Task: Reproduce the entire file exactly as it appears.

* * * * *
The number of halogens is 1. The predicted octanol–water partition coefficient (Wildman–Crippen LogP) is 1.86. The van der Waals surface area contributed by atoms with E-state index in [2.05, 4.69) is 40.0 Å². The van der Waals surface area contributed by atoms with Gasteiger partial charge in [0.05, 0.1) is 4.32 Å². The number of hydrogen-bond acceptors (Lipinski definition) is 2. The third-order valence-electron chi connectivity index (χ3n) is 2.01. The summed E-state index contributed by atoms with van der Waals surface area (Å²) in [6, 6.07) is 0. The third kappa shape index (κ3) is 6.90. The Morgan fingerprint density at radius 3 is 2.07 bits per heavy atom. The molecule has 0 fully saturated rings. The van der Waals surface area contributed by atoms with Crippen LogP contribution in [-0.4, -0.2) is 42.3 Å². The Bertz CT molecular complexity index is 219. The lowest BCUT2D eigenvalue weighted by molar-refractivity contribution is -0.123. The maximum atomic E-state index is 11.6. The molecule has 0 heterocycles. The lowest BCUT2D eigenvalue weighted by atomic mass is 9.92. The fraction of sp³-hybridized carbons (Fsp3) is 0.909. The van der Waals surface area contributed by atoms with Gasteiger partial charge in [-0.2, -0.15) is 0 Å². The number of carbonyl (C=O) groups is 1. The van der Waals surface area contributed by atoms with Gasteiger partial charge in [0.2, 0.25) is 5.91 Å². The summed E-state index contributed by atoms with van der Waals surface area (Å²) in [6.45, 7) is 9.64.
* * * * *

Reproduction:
The number of halogens is 1. The predicted octanol–water partition coefficient (Wildman–Crippen LogP) is 1.86. The van der Waals surface area contributed by atoms with E-state index in [2.05, 4.69) is 40.0 Å². The van der Waals surface area contributed by atoms with Gasteiger partial charge in [0.05, 0.1) is 4.32 Å². The number of hydrogen-bond acceptors (Lipinski definition) is 2. The third-order valence-electron chi connectivity index (χ3n) is 2.01. The summed E-state index contributed by atoms with van der Waals surface area (Å²) in [6, 6.07) is 0. The third kappa shape index (κ3) is 6.90. The Morgan fingerprint density at radius 3 is 2.07 bits per heavy atom. The molecule has 0 fully saturated rings. The van der Waals surface area contributed by atoms with Crippen LogP contribution in [-0.4, -0.2) is 42.3 Å². The Bertz CT molecular complexity index is 219. The lowest BCUT2D eigenvalue weighted by molar-refractivity contribution is -0.123. The maximum atomic E-state index is 11.6. The molecule has 0 heterocycles. The lowest BCUT2D eigenvalue weighted by atomic mass is 9.92. The fraction of sp³-hybridized carbons (Fsp3) is 0.909. The van der Waals surface area contributed by atoms with Gasteiger partial charge in [-0.2, -0.15) is 0 Å². The number of carbonyl (C=O) groups is 1. The van der Waals surface area contributed by atoms with Gasteiger partial charge in [0.2, 0.25) is 5.91 Å². The summed E-state index contributed by atoms with van der Waals surface area (Å²) in [6.45, 7) is 9.64.